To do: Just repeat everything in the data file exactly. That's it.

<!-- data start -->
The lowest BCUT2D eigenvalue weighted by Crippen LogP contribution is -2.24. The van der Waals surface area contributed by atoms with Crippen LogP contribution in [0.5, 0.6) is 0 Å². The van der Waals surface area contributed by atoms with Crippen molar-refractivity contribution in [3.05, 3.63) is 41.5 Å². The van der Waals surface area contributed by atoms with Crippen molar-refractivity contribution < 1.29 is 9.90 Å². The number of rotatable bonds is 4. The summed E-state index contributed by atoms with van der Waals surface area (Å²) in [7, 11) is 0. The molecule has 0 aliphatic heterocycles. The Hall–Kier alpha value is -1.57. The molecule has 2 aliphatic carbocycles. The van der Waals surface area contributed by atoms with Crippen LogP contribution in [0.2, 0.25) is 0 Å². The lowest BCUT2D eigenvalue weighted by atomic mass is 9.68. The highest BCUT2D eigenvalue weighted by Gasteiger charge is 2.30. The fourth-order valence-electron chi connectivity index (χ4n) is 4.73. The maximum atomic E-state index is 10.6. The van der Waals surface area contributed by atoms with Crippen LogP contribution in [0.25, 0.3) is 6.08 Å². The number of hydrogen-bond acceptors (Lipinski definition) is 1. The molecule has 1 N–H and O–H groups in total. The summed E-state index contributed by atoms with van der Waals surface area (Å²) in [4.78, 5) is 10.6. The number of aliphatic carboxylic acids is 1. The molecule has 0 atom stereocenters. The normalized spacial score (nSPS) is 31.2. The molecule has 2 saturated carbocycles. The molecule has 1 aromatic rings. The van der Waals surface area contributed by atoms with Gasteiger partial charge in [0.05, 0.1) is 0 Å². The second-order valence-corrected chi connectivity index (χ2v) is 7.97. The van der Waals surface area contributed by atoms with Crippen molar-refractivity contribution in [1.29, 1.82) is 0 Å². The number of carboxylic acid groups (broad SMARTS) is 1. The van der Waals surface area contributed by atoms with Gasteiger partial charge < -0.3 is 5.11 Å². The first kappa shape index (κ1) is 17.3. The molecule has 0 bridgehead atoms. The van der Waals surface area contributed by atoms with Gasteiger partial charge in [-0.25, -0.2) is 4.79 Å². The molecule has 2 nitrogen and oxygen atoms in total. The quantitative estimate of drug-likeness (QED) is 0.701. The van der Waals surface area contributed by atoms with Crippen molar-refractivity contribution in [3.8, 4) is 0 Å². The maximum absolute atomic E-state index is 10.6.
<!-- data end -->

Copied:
The lowest BCUT2D eigenvalue weighted by Crippen LogP contribution is -2.24. The van der Waals surface area contributed by atoms with Crippen LogP contribution in [0.5, 0.6) is 0 Å². The van der Waals surface area contributed by atoms with Crippen molar-refractivity contribution in [3.05, 3.63) is 41.5 Å². The van der Waals surface area contributed by atoms with Crippen molar-refractivity contribution < 1.29 is 9.90 Å². The number of rotatable bonds is 4. The summed E-state index contributed by atoms with van der Waals surface area (Å²) in [7, 11) is 0. The molecule has 0 aliphatic heterocycles. The Hall–Kier alpha value is -1.57. The molecule has 2 aliphatic carbocycles. The van der Waals surface area contributed by atoms with Crippen LogP contribution in [0.2, 0.25) is 0 Å². The lowest BCUT2D eigenvalue weighted by atomic mass is 9.68. The highest BCUT2D eigenvalue weighted by Gasteiger charge is 2.30. The fourth-order valence-electron chi connectivity index (χ4n) is 4.73. The maximum atomic E-state index is 10.6. The van der Waals surface area contributed by atoms with Crippen LogP contribution in [0.25, 0.3) is 6.08 Å². The number of hydrogen-bond acceptors (Lipinski definition) is 1. The molecule has 1 N–H and O–H groups in total. The summed E-state index contributed by atoms with van der Waals surface area (Å²) in [4.78, 5) is 10.6. The number of aliphatic carboxylic acids is 1. The molecule has 0 atom stereocenters. The normalized spacial score (nSPS) is 31.2. The molecule has 2 saturated carbocycles. The molecule has 1 aromatic rings. The van der Waals surface area contributed by atoms with Gasteiger partial charge in [0.05, 0.1) is 0 Å². The second-order valence-corrected chi connectivity index (χ2v) is 7.97. The van der Waals surface area contributed by atoms with Crippen molar-refractivity contribution in [1.29, 1.82) is 0 Å². The number of carboxylic acid groups (broad SMARTS) is 1. The van der Waals surface area contributed by atoms with Gasteiger partial charge < -0.3 is 5.11 Å². The first kappa shape index (κ1) is 17.3. The molecule has 0 bridgehead atoms. The van der Waals surface area contributed by atoms with Gasteiger partial charge in [-0.25, -0.2) is 4.79 Å². The molecule has 2 nitrogen and oxygen atoms in total. The quantitative estimate of drug-likeness (QED) is 0.701. The van der Waals surface area contributed by atoms with Crippen molar-refractivity contribution in [3.8, 4) is 0 Å². The maximum absolute atomic E-state index is 10.6.